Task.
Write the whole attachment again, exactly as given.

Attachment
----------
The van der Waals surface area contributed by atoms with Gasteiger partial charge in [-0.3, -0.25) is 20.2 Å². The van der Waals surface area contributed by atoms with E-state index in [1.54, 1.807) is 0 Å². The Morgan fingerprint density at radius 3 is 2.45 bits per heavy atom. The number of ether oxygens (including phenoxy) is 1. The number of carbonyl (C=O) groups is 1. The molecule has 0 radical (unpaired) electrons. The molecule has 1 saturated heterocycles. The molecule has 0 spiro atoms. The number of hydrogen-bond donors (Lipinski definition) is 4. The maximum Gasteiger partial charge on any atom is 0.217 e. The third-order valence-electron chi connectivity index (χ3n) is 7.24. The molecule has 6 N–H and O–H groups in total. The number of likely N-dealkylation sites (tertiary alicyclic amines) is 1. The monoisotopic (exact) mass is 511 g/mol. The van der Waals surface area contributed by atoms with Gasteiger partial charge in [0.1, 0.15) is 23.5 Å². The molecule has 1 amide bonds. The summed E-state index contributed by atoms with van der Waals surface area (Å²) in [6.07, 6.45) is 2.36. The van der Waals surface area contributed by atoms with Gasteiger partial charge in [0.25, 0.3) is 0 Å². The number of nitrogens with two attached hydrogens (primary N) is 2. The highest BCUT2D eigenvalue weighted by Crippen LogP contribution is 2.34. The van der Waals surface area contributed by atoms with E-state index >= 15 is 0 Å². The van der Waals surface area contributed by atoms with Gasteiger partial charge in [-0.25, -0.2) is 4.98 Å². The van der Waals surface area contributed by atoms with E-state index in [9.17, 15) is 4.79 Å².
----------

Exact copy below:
The van der Waals surface area contributed by atoms with Gasteiger partial charge in [-0.3, -0.25) is 20.2 Å². The van der Waals surface area contributed by atoms with E-state index in [1.54, 1.807) is 0 Å². The Morgan fingerprint density at radius 3 is 2.45 bits per heavy atom. The number of ether oxygens (including phenoxy) is 1. The number of carbonyl (C=O) groups is 1. The molecule has 0 radical (unpaired) electrons. The molecule has 1 saturated heterocycles. The molecule has 0 spiro atoms. The number of hydrogen-bond donors (Lipinski definition) is 4. The maximum Gasteiger partial charge on any atom is 0.217 e. The third-order valence-electron chi connectivity index (χ3n) is 7.24. The molecule has 6 N–H and O–H groups in total. The number of likely N-dealkylation sites (tertiary alicyclic amines) is 1. The monoisotopic (exact) mass is 511 g/mol. The van der Waals surface area contributed by atoms with Gasteiger partial charge in [0.1, 0.15) is 23.5 Å². The molecule has 1 amide bonds. The summed E-state index contributed by atoms with van der Waals surface area (Å²) in [6.07, 6.45) is 2.36. The van der Waals surface area contributed by atoms with Gasteiger partial charge in [0.25, 0.3) is 0 Å². The number of nitrogens with two attached hydrogens (primary N) is 2. The highest BCUT2D eigenvalue weighted by Crippen LogP contribution is 2.34. The van der Waals surface area contributed by atoms with E-state index >= 15 is 0 Å². The van der Waals surface area contributed by atoms with Gasteiger partial charge in [-0.25, -0.2) is 4.98 Å². The van der Waals surface area contributed by atoms with E-state index in [9.17, 15) is 4.79 Å².